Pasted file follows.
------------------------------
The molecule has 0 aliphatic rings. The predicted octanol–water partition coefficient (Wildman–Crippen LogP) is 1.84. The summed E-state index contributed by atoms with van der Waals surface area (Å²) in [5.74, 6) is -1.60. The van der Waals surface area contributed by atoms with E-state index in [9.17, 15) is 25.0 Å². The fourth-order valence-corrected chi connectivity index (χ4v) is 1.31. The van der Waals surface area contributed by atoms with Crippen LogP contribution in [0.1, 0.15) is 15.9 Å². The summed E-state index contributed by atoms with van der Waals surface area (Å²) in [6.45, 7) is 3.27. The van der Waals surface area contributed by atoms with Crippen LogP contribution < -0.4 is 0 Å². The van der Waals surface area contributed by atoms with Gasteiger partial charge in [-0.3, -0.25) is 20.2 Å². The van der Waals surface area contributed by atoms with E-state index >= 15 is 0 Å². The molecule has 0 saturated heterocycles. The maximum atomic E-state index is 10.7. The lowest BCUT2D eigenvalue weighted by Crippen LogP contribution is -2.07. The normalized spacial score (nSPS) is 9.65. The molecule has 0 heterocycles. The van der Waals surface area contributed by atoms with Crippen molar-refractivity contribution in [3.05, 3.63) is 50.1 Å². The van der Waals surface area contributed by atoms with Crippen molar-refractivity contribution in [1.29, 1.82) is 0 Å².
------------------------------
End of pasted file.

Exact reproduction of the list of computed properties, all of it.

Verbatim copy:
The molecule has 0 aliphatic rings. The predicted octanol–water partition coefficient (Wildman–Crippen LogP) is 1.84. The summed E-state index contributed by atoms with van der Waals surface area (Å²) in [5.74, 6) is -1.60. The van der Waals surface area contributed by atoms with E-state index in [9.17, 15) is 25.0 Å². The fourth-order valence-corrected chi connectivity index (χ4v) is 1.31. The van der Waals surface area contributed by atoms with Crippen LogP contribution in [0.1, 0.15) is 15.9 Å². The summed E-state index contributed by atoms with van der Waals surface area (Å²) in [6.45, 7) is 3.27. The van der Waals surface area contributed by atoms with Crippen LogP contribution < -0.4 is 0 Å². The van der Waals surface area contributed by atoms with Gasteiger partial charge in [-0.3, -0.25) is 20.2 Å². The van der Waals surface area contributed by atoms with E-state index >= 15 is 0 Å². The molecule has 0 saturated heterocycles. The maximum atomic E-state index is 10.7. The lowest BCUT2D eigenvalue weighted by Crippen LogP contribution is -2.07. The normalized spacial score (nSPS) is 9.65. The molecule has 0 heterocycles. The van der Waals surface area contributed by atoms with Crippen molar-refractivity contribution in [3.05, 3.63) is 50.1 Å². The van der Waals surface area contributed by atoms with Crippen molar-refractivity contribution in [1.29, 1.82) is 0 Å².